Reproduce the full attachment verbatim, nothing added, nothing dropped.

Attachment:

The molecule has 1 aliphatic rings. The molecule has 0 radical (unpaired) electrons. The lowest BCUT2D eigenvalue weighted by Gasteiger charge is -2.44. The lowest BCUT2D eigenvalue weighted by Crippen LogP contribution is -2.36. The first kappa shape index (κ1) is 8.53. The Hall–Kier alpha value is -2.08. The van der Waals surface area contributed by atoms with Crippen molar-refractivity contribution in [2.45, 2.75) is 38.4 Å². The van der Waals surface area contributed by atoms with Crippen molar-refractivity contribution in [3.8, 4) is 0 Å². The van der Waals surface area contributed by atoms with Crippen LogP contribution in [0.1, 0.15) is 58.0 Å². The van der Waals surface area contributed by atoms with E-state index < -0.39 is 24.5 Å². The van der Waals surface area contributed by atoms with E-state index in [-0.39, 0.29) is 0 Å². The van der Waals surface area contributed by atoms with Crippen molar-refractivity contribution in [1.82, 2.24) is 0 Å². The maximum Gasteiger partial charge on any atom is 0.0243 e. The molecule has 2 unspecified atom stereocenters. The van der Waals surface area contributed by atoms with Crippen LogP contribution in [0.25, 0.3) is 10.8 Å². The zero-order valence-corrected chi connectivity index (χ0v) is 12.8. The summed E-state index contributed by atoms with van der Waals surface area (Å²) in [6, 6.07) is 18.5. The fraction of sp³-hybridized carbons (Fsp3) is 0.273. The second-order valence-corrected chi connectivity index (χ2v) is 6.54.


The molecule has 1 aliphatic rings. The molecule has 0 radical (unpaired) electrons. The lowest BCUT2D eigenvalue weighted by Gasteiger charge is -2.44. The lowest BCUT2D eigenvalue weighted by Crippen LogP contribution is -2.36. The first kappa shape index (κ1) is 8.53. The Hall–Kier alpha value is -2.08. The van der Waals surface area contributed by atoms with Crippen molar-refractivity contribution in [2.45, 2.75) is 38.4 Å². The van der Waals surface area contributed by atoms with Crippen molar-refractivity contribution in [3.8, 4) is 0 Å². The van der Waals surface area contributed by atoms with Crippen LogP contribution in [0.1, 0.15) is 58.0 Å². The van der Waals surface area contributed by atoms with E-state index < -0.39 is 24.5 Å². The van der Waals surface area contributed by atoms with E-state index in [-0.39, 0.29) is 0 Å². The van der Waals surface area contributed by atoms with Crippen molar-refractivity contribution in [1.82, 2.24) is 0 Å². The maximum Gasteiger partial charge on any atom is 0.0243 e. The molecule has 2 unspecified atom stereocenters. The van der Waals surface area contributed by atoms with Crippen LogP contribution in [0.25, 0.3) is 10.8 Å². The zero-order valence-corrected chi connectivity index (χ0v) is 12.8. The summed E-state index contributed by atoms with van der Waals surface area (Å²) in [6, 6.07) is 18.5. The fraction of sp³-hybridized carbons (Fsp3) is 0.273. The second-order valence-corrected chi connectivity index (χ2v) is 6.54.